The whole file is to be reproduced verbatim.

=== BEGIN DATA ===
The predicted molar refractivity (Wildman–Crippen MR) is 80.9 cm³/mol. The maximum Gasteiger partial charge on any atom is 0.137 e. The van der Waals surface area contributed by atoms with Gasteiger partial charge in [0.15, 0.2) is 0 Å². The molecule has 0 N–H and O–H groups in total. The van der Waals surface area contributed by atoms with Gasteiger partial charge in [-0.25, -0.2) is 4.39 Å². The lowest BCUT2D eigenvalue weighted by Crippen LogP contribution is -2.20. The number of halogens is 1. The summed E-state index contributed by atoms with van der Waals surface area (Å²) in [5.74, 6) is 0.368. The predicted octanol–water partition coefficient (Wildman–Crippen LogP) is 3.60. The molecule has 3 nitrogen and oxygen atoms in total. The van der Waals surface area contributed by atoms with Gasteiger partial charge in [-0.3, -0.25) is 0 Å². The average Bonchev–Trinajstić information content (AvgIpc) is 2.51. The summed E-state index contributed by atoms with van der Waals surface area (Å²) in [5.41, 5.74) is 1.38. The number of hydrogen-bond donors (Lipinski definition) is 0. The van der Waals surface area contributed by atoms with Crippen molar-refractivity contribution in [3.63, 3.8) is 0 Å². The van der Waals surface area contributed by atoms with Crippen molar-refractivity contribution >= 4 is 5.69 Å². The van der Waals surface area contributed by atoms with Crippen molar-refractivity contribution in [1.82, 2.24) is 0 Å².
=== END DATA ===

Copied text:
The predicted molar refractivity (Wildman–Crippen MR) is 80.9 cm³/mol. The maximum Gasteiger partial charge on any atom is 0.137 e. The van der Waals surface area contributed by atoms with Gasteiger partial charge in [0.15, 0.2) is 0 Å². The molecule has 0 N–H and O–H groups in total. The van der Waals surface area contributed by atoms with Gasteiger partial charge in [-0.25, -0.2) is 4.39 Å². The lowest BCUT2D eigenvalue weighted by Crippen LogP contribution is -2.20. The number of halogens is 1. The summed E-state index contributed by atoms with van der Waals surface area (Å²) in [5.74, 6) is 0.368. The predicted octanol–water partition coefficient (Wildman–Crippen LogP) is 3.60. The molecule has 3 nitrogen and oxygen atoms in total. The van der Waals surface area contributed by atoms with Gasteiger partial charge in [-0.3, -0.25) is 0 Å². The average Bonchev–Trinajstić information content (AvgIpc) is 2.51. The summed E-state index contributed by atoms with van der Waals surface area (Å²) in [5.41, 5.74) is 1.38. The number of hydrogen-bond donors (Lipinski definition) is 0. The van der Waals surface area contributed by atoms with Crippen molar-refractivity contribution in [3.63, 3.8) is 0 Å². The van der Waals surface area contributed by atoms with Crippen molar-refractivity contribution >= 4 is 5.69 Å². The van der Waals surface area contributed by atoms with Crippen molar-refractivity contribution in [1.82, 2.24) is 0 Å².